At this test, as with any, things aligned. It was one of those dream weekends, between Caden and Ben’s passes and the joy of seeing others do well too. I’ve been lucky to have great training partners, friends and mentors. I’m especially thankful to retired RCMP member Jean Blondin and to Dan Waters, President of the GSD SchH Club of Calgary for all of their patience and kind help over the years with Caden.

Tracking is such a great sport because we all root for each other. This kind of positive energy is crucial to doing well too. We also have to factor in the conditions, the judge’s expertise in offering good tracks to each team, the help of the tracklayers, and the organization that goes smoothly so there are no hitches and no anxiety.

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Thank you Marie! Back at that tunnel. Caden still clutching his leather, which he carried all the way to the car.

And then of course, there is the dog. Caden is by no means an easy dog with his high drive. But he has a great heart and strong desire to work. Behind him on his dam’s side are 8 generations of German National Herding Champions. On his sire’s side – the well known Orry vom Haus Antwerpa, who won the SchH Worlds two times, and Siggo, an Orry son who won the American Police Nationals.

When I got Caden, I knew he would be more challenging as he’s my first working lines GSD, but I really did not know what I was in for. He has been a great teacher. And he is now Tracking Champion Caden von der Kleinen Wiese. I can’t thank his breeder Sandy Wilson (Pennsylvania) enough for trusting me with this boy. I’ve learned so much with him; and I learn from every dog I’ve trained along the way.

All this aside, what I love about CKC tracking is that any dog has the opportunity to go all the way with the right training and motivation. Sometimes, we fail. Sometimes, it is our day. Every dog I’ve trained has been different and it is our job to bring out the best in each one.

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Leaving the parking lot and heading over a ditch and some gravel after finding article 2.

I’ve been tracking since 1989 and this is the second ‘dream weekend’ I’ve experienced. The first was in 1994 when I passed two TDXs, back to back, with my GSD Hawk, and my Rough Collie Kate. I remember the judge, Dawn Sanderson, saying enjoy it, because it doesn’t happen often. 21 years later, I’ve had another!

Thank you Caden and Ben. You are good boys. And now, a new journey begins with Ben. I am looking forward to new challenges and as ever, the wonderful quiet times out early with my dogs. As for Caden, he is moving into a new challenge with me, to be my running partner. Wish us luck!

More pictures from this great weekend are below! Including the maps. You can click on the image to see it in a larger size:

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Caden’s TDX map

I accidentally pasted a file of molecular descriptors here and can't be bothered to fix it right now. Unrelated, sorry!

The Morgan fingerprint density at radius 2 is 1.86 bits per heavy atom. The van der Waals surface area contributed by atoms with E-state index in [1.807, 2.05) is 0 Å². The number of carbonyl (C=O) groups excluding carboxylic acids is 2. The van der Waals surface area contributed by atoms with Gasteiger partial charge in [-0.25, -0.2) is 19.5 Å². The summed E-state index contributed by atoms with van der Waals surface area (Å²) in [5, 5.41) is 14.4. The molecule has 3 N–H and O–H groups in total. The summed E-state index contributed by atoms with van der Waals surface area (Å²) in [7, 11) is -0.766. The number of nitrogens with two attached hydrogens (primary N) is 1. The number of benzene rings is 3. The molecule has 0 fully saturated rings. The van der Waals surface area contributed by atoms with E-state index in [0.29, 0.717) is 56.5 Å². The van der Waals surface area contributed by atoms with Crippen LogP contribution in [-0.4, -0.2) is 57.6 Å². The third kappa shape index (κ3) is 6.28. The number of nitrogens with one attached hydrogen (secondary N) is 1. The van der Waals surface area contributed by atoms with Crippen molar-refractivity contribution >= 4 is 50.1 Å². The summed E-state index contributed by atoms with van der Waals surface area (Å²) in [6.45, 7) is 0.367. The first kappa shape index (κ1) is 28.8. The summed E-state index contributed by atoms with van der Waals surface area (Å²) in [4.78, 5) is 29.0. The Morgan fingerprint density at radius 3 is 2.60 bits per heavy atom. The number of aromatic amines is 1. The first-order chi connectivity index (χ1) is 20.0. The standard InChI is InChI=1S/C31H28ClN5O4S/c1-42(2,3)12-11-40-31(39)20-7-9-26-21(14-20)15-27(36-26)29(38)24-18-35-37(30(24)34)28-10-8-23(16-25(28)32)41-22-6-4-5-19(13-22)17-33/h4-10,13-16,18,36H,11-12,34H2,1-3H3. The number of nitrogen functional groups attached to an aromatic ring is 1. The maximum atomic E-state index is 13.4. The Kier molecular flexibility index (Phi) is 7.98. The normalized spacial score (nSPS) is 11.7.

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Caden’s UTDX map
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Ben’s TD day one!
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Test organizer, tracker Karen Boyes with her two TCH Aussies Penny and Jasper, plus her new TD girl Cassie.
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Katie Jaremy and her UTDX girl Scarlett – GCH Docmar’s Just Don’t Give a Damn CD RA TD UTD AGN UTDX
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The gallery at one of the TDX sites
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Joan Kleinendorst and new TD Warkshire’s Skye of BK Cuillin
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Three for three TD passes!
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Ben! A new journey to begin with this little boy, son of my TCH Alta-Pete Jet. Thank you Marie!
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Caden TDX with tracklayer Gord Boyes and judge Marie P. Babin
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Caden TDX – article one
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Me with Caden and judge Marie. Check out his tongue. Hot and windy.
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Ben, leg one, day one – TD
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Ben TD Day two!
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End of TD two, good pup!

More pictures of Caden’s UTDX

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I am so thankful to Judy Wallace for coming with us and sharing this trip. Judy’s Border Collie – Britanny cross Shiloe is a talented tracking dog and hopefully will be able to take part in a CKC tracking test. Here she is in a field by Loch Lomond, in Thunder Bay, a few days before the test when we did little motivational tracks. Thank you Judy!

The day after the test, Caden was just a dog – swimming and having fun. The Border Collie family also had a fun swim and walk!

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My two TCH dogs. Best of friends, and both passed on their first attempts. I love urban and the dogs do too.

Caden and Jet

Ted

And thank you Ted for being a great tracklaying assistant. Maybe there is still a TD in your future 🙂

You be the Tracking Judge! 5 UTDX Maps – Design and article placement

Welcome to the world of the Urban Tracking Judge!

Each of these maps represents a choice for a UTDX track at Red Deer College in Central Alberta. I’ve played around with all of them over the years. I know this area and they all work – no fences or barriers to worry about when you are ‘on the ground.’ One map is 615 m and another is 730 m, with the others all in-between.

A UTDX by the rules must meet these requirements:

  • 600 – 750 metres